In the construction and assembly of my woolen skirt and the Matthew Williamson dress (still unfinished), I used silk thread for both basting and sewing. From your own experience, you might know that when pressing/ironing some very sensitive fabrics like wool or silk, seams leave marks on the right side of the fabric. To prevent this from happening, use silk thread for basting. Oh boy, this woolen skirt required lots and lots of pressing and none of the basting thread marks could be seen. I even experimented with different types of thread and then tried to press it. Unfortunately, no photos was taken, but you can take my word for it.

In my Etsy shop, I currently sell only N4 silk thread. If I am not mistaken, it's the finest you can find. The following number is N9 and the thread is thicker by a fraction of a millimeter. The reason I am selling only N4 is because I've used it myself. For my next couture project I'll try N9 and only after testing it will I recommend it to other seamstresses.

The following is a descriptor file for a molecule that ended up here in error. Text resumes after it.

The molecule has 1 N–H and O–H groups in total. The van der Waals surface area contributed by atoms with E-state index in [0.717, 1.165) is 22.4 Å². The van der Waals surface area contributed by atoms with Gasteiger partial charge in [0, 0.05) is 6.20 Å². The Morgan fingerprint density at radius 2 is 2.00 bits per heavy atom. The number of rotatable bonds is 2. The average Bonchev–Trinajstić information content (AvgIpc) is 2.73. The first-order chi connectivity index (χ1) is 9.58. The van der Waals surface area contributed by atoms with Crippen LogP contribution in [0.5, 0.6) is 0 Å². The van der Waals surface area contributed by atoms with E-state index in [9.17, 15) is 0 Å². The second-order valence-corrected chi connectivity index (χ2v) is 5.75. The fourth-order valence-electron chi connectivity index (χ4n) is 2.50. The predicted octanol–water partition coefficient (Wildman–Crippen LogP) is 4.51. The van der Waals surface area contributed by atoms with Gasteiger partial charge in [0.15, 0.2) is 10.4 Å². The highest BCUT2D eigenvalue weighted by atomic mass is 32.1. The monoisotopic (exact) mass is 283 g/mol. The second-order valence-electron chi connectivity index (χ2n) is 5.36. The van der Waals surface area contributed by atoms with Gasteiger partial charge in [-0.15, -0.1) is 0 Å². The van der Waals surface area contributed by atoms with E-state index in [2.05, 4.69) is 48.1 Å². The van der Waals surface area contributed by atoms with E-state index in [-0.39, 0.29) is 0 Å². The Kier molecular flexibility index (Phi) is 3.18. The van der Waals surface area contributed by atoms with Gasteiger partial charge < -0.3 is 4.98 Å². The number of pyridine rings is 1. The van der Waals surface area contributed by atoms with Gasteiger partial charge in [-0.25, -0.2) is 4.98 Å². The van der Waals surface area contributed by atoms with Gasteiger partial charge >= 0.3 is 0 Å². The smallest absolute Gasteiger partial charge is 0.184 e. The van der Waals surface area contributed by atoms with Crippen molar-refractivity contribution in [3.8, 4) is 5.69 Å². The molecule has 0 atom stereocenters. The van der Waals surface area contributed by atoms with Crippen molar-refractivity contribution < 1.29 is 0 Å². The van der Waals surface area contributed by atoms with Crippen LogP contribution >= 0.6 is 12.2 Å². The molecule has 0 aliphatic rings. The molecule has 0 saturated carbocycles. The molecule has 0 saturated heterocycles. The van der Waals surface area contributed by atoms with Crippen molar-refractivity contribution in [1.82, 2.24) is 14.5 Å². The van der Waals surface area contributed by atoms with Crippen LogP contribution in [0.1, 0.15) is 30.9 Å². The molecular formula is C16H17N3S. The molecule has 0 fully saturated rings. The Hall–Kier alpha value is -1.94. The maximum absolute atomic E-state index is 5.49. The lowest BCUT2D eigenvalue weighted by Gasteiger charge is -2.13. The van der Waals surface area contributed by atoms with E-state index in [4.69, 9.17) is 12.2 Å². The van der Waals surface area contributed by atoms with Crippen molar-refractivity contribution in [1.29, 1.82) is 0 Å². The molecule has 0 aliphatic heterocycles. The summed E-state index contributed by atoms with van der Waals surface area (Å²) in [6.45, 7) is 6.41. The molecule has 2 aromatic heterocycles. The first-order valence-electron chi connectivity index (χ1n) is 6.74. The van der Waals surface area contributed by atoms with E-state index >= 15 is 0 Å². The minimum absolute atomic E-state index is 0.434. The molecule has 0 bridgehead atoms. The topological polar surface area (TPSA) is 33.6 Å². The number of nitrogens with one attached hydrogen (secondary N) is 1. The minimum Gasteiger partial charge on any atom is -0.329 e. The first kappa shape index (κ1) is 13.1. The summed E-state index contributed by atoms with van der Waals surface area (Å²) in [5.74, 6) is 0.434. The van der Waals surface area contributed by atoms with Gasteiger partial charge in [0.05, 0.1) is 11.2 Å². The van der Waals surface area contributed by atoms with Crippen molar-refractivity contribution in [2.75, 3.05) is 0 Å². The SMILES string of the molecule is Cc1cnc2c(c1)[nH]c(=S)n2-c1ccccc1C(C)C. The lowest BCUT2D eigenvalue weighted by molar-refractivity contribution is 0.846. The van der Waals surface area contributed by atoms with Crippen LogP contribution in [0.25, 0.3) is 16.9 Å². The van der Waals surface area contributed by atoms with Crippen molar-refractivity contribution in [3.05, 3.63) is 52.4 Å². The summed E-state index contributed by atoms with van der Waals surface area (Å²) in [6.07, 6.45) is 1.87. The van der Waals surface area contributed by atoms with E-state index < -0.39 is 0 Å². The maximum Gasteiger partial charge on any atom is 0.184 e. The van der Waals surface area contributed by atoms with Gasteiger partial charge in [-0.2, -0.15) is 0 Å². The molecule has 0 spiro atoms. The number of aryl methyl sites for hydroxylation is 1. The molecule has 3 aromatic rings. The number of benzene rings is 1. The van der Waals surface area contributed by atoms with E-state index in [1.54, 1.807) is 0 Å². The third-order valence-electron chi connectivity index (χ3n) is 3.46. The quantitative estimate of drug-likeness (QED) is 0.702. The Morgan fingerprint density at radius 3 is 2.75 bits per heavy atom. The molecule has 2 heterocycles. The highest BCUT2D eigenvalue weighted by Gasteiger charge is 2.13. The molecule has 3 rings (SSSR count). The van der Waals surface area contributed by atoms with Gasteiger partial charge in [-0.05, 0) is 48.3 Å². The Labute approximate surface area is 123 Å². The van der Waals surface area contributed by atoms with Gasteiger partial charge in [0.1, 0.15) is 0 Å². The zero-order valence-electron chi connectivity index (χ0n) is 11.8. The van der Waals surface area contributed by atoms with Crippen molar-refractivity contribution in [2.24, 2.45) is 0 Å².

I used this silk thread to put the skirt together, considering that it was done mostly by hand. Despite being so thin, the silk thread is very strong. But before I start sewing, I pass a piece of silk thread through a piece of wax and iron it once or twice. By doing this, the wax settles within the thread and makes it stronger, preventing the thread from twisting.

Are there other Japanese sewing notions which you are interested in and would like to see in my shop? 

Thursday, 3 January 2013

Couture skirt and my Etsy shop

Happy New Year, dear bloggers and readers! I hope this year will be a great one for all of us! Let's jump into another 365 days of sewing and crafting!

Since my last post, I did not feel like blogging, but that doesn't mean I was sitting with my arms crossed. As my main goal for 2013 is to use fewer patterns, I've been putting my efforts into drafting, using various books and methods. Not all of it has been successful, but I am improving. Another confession to make: I've entered into a knitting frenzy. Maybe it's something about touching soft fibers, or maybe because of the little yarn shop? In any case, one jumper is ready and I have a few other knitting projects already lined up.